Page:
One of the side-effects of using cheaper, crowd-sourcing design options is the temporary relationships that ensue between the designer and client.  Once again because of the speculative nature of the work, a non-committal relationship  is formed between client and designer often resulting in inconsistent and unsustainable messaging.  Whereas in a more traditional designer/client relationship, a deep connection is formed between all parties invested in the performance of the design. When design is just a commodity there need be no relationship.

What are you really paying for?

One of the gifts of grace is the spirit of discernment, the eyes which not only detect hidden treasure, but hidden foes.” John Henry Jowett

The question: So where is the the real value of design? If design is a commodity then what should clients be paying for?  The answer: UNDERSTANDING! Only from deep understanding can true discernment emerge. Discernment encompasses in-depth understanding, insight, perspicacity and judgement.

The designer/design company must understand their client’s business at a profound level. They must have in-depth knowledge of the competition, their category, their market space, preferences, trends, strengths, weaknesses, and most importantly why their clients customers should even care about them and their products. Because if the client’s customers don’t “get” what makes the company or the product uniquely special and why they should bother, then they cannot develop an emotional connection to the product or to the brand.  Where there is no emotional connection there can be no sale. The greatest product in the world sitting on a shelf , never being bought and tried, will die right there!

In-Depth Understanding

One of the greatest values an experienced graphic designer/ design house provides is the ability and the resources to successfully translate an in-depth understanding of the client’s business and their products into an accurate visual expression. A visual expression which will cut across all touch points with impact. This process is called INTEGRATED STRATEGIC DESIGN.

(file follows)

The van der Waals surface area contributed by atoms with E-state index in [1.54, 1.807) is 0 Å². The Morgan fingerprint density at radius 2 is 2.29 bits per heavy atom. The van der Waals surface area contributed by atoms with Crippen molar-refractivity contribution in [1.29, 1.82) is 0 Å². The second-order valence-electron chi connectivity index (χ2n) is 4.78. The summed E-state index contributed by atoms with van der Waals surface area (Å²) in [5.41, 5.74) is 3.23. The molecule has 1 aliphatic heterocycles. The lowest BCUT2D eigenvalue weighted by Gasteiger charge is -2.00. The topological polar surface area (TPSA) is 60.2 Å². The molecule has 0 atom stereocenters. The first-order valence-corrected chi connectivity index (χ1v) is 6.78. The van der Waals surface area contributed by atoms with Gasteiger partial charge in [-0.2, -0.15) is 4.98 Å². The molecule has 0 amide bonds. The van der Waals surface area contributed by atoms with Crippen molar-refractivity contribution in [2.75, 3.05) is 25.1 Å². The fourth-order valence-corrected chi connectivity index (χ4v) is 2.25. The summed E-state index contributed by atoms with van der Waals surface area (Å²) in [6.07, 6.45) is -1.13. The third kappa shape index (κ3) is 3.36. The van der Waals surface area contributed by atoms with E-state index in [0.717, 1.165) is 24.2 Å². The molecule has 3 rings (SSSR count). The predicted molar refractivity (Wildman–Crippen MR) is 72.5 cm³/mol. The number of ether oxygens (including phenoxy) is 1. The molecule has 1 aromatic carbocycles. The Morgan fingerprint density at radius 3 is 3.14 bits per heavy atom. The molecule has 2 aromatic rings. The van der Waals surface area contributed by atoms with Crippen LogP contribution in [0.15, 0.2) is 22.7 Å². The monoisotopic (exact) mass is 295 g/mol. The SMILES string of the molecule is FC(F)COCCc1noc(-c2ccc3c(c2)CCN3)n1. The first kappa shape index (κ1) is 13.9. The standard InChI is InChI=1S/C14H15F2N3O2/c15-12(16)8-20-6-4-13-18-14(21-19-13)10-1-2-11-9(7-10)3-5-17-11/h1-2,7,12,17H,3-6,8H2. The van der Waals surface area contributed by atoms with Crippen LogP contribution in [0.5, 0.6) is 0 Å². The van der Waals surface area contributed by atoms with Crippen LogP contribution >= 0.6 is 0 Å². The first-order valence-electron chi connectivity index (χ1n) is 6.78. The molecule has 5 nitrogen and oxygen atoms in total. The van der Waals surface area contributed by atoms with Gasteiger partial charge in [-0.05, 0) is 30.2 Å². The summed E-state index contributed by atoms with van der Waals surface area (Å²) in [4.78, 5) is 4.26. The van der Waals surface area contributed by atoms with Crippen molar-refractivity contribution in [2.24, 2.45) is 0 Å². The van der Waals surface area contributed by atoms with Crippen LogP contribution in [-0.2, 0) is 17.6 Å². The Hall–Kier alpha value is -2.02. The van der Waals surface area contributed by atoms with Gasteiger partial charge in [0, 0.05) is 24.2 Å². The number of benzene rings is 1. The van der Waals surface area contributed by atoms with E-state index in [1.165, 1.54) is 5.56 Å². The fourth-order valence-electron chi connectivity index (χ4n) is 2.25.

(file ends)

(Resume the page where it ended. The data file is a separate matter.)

To effectively create a bridge of understanding between the client company and its target market comes down to the design team’s understanding and discerning ability to…

  • ask the right questions
  • push the client for authenticity
  • validate the responses
  • ensure no gaps in understanding or differences in thinking
  • provide consistent messaging tailored to a specific target market
  • provide direction and guidance built on strategy

Graphic design sweatshops, speculators and crowd-sourcing websites pretend this “little detail” of deep understanding has no real value. These operators have built their business model on clients believing a “logo” or a pack on shelf is only meant to fill an empty space. As long as it looks “pretty” no discernment is required. Since when was pretty ever a determinant of effective?

In depth discernment and understanding is a service.

The ability to translate the client’s business and their products into an accurate visual expression is where the real value of strategic design lies. Integrated strategic design requires customization, experience, expertise, knowledge and know-how. Integrated strategic design demands that design is viewed as a valuable and crucial service, not a product. In depth discernment and understanding is a service. It’s this service that cannot be commoditized.